Wisdom Doesn’t Make Life Worth Living.

VBV, Ecclesiastes Pt. 3, 1:9-18

Previous: Life is pointless

‘Strong’s Numbers’ for Ecclesiastes, chapter one

Treasury of Scriptural Knowledge for Ecclesiastes, chapter one

In verses one through three, Solomon laid out the foundation for Ecclesiastes with his problem, ‘what is the point of life?’ In verses four through seven, he revealed the repetitious nature of the earth, and in verse eight, Solomon summarized these last four verses by paralleling the earth’s monotony to our own. Now, in verse nine, ten, and eleven, Solomon will show us that there is “nothing new under the sun.”

So Solomon, supposedly the wisest person that ever lived, said there is nothing new in this life. But things change, right? After all, we acquire new technologies, innovations, and ideas, so how can this be true? Granted, these things seem to be new, but they really aren’t. There is one creator, His name is Yahweh, and at the end of time, He will create “a new heaven and a new earth” when He “make[s] all things new.” The only thing that mankind can do is uncover nature’s secrets and recombine old things to make something that seems to be new. Ultimately, there is a set amount of matter and energy in the world, both of which can only be created or destroyed by God.

Verses nine and ten can also refer to people. Apart from when Jesus Christ transformed us into new creatures, people don’t change. Obviously, people are born every day, but they are basically the same and act no differently than their predecessors. Human nature has not changed since the beginning of time; that is precisely why this 3000 year-old book, and the other ones found throughout the Bible, is still so applicable to us today. Humans today try, and do, the same things as humans in Solomon’s time did; adultery, murder, evil, homosexuality, marriage, debate, family trouble, etc.: they have all “been in ancient times before us.” Jesus, in The Gospel of Luke, tells us that right before his second coming, things will be as they were in Lot’s and Noah’s days. Human nature doesn’t change; evil will persist until Jesus reigns again.

Verse eleven, though it seems to be false, is actually very simple. We have bad memories: we don’t research enough to see that what we’ve come up with is just novelty, not originality. Solomon says this multiple times (2:16, 4:16, 9:5). We should really pay attention to this since it shows up four times in one book! Yet, we won’t: “there is no remembrance of former things.” As you go through life, this will become more apparent. There have been multiple occasions where I think I’ve come up with a great idea only to find out, with a quick Internet search, that someone else has already done it. As the philosopher, Marcus Aurelius wrote, “They that come after us will see nothing new, and they who went before us saw nothing more than we have seen.” Next, in verses twelve through eighteen, Solomon will show us that wisdom and knowledge, along with life, is grievous and pointless.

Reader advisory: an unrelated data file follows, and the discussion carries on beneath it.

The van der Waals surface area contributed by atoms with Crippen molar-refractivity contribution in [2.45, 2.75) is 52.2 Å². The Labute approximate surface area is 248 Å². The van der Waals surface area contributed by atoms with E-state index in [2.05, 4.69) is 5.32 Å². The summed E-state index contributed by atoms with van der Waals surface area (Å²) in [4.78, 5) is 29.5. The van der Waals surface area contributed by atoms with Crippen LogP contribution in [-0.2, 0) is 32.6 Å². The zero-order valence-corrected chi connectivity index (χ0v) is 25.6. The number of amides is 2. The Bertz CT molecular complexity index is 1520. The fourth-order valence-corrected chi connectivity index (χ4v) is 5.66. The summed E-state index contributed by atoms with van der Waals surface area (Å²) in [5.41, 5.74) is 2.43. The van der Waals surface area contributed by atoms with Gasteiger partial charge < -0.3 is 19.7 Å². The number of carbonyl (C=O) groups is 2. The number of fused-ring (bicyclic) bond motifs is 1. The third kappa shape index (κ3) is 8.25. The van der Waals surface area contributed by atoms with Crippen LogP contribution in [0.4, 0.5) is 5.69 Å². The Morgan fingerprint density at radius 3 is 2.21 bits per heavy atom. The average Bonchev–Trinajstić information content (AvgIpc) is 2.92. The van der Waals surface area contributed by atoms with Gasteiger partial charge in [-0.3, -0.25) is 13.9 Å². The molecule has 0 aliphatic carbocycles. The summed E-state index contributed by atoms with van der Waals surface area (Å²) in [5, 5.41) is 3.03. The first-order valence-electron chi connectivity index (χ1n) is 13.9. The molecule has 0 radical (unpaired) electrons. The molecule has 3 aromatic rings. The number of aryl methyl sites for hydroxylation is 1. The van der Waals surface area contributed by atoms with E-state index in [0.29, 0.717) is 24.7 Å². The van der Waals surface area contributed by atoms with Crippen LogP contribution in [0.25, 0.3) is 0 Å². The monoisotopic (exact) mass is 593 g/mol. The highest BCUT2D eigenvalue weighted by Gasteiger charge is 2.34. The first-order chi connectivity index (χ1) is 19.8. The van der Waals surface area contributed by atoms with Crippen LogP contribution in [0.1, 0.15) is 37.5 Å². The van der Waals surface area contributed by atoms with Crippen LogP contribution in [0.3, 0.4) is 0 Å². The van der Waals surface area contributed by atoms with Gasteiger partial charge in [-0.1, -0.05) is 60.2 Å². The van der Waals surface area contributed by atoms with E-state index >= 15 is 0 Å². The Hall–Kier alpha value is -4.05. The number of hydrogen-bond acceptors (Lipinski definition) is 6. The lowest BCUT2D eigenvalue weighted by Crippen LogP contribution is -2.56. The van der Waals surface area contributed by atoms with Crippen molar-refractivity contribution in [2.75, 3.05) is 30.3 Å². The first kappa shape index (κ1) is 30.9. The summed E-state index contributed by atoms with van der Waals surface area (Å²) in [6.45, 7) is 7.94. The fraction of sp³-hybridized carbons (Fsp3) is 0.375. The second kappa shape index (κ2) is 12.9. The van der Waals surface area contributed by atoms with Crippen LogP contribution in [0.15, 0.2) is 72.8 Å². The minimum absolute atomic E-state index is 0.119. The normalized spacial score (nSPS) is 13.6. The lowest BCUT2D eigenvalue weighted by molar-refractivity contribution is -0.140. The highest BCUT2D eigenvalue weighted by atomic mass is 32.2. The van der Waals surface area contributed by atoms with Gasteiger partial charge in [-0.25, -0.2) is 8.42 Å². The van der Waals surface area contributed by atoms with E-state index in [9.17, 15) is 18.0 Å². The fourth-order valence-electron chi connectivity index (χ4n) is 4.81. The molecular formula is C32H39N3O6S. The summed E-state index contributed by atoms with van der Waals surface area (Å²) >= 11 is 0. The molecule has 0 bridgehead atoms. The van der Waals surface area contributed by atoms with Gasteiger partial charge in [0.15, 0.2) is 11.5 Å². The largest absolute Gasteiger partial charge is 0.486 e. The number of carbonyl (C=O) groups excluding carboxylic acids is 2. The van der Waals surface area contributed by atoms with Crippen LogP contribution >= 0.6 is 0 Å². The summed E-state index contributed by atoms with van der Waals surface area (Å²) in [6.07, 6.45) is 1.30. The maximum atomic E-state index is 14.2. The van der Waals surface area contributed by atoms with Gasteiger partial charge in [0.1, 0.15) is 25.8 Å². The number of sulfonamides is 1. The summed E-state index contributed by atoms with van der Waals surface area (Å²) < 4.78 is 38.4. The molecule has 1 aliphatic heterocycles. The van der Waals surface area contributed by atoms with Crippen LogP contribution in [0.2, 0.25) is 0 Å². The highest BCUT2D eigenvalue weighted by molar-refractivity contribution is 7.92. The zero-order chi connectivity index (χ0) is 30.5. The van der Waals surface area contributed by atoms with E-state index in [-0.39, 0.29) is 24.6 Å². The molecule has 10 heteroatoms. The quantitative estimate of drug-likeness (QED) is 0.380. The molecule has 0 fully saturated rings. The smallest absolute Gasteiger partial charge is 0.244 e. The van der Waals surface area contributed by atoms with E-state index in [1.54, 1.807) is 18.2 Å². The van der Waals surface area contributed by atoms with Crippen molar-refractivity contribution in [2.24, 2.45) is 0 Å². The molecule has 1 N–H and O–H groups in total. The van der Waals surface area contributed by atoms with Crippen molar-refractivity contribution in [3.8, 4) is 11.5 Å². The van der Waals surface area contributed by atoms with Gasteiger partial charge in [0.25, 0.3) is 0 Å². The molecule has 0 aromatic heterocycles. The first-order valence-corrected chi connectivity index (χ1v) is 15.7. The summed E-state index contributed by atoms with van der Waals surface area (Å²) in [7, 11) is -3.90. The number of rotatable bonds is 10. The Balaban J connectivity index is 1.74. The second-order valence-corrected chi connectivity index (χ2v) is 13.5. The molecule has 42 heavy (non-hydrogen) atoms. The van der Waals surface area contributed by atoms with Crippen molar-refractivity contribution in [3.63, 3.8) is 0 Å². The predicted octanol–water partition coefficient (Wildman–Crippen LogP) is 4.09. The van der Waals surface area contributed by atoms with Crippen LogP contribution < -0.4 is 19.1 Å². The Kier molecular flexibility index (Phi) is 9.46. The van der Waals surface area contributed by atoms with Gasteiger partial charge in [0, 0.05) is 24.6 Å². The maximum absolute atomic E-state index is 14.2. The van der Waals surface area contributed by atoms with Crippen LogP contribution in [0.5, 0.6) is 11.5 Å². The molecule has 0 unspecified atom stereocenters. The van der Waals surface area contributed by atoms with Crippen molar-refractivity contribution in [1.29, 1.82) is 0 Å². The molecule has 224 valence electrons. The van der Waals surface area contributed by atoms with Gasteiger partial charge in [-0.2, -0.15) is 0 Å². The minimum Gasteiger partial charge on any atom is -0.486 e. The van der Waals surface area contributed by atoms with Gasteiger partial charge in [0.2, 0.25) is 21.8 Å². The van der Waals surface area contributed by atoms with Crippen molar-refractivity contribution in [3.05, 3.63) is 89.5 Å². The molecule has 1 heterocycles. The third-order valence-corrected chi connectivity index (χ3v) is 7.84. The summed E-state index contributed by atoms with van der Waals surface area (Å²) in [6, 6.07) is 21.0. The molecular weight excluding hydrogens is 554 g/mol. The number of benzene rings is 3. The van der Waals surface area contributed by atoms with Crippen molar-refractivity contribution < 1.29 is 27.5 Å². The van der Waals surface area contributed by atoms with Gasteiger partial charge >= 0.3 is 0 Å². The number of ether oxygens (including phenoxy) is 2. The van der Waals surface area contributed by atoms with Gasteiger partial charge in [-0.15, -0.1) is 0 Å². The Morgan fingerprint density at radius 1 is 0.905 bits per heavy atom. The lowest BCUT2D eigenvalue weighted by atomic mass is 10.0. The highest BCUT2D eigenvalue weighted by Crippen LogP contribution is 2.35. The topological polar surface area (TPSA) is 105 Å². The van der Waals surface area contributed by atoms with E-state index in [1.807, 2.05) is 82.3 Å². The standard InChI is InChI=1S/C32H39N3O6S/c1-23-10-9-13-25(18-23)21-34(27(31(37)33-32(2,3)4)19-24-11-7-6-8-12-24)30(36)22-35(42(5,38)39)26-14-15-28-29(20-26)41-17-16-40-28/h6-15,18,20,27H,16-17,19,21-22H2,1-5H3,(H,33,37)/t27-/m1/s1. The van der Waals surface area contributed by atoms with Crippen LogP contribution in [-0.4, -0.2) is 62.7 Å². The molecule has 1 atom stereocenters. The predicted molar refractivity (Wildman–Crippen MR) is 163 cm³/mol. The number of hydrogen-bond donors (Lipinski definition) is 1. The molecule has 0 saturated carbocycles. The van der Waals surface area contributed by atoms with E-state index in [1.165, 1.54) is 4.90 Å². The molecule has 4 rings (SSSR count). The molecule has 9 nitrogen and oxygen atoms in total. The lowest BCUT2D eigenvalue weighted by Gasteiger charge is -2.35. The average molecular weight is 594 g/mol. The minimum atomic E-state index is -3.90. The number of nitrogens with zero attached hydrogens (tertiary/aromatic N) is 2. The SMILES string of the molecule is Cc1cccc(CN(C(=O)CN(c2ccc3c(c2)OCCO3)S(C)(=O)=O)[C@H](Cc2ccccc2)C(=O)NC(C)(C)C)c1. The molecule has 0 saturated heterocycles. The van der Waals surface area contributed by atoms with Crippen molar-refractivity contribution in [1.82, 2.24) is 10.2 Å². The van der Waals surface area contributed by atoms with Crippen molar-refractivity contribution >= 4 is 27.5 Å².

Like verse one, twelve shows us even further that the author is indeed Solomon.

Starting with verse thirteen, Solomon goes on to show that wisdom and knowledge don’t make life worth living. Firstly, he shows us mankind’s perpetual desire for wisdom and knowledge. We all enjoy learning amazing things about the universe and about things we are interested in, we all love to read wise quotes from favorite authors or philosophers, and we all have an integrated desire for wisdom that has been placed there by God. Who hasn’t thought, at least once in their life, “what is the meaning of life, why am I here, is there a God, or what created the universe?” Our hearts ache to learn these things, and everyone needs to know the purpose. God has given us this “burdensome task…by which [we] may be exercised.” The word exercised here is the Hebrew word anah. It literally means ‘to afflict,’ and The Law of First Mention, confirms this in Genesis 15:13.

Solomon comments on these works in verse fourteen by saying, as he does often, they are “vanity and grasping for the wind.” Psalm 39:5-6 sums this up nicely. Keep in mind that this view is ‘under the sun,’ and finding wisdom is not without profit when done with God and with the right motivation. Furthermore, verse fifteen shows us important insight into God’s workings. In fact, this verse, which seems to be off-topic, is actually very important. Often, when searching for the meaning of life, wisdom, and knowledge, as Solomon will tell us in verse eighteen, you will become distressed and angry because of all the terrible things that are in the world. If you begin to experience these feelings, it is important to remember that God is in control, his ways are higher than yours, and “what is crooked cannot be made straight.” Verse fifteen means that you cant fix what God has done−all his ways are absolute and just. In Psalm 19, David tells us that we cannot understand God’s supposed errors−the things we think are crooked. Compared to God, our knowledge and wisdom is infinitely small; thus, we cannot make things straight that are seemingly crooked. Likewise, the second half of fifteen tells us that we cannot fix ourselves; we were born flesh, and require Jesus to be made new.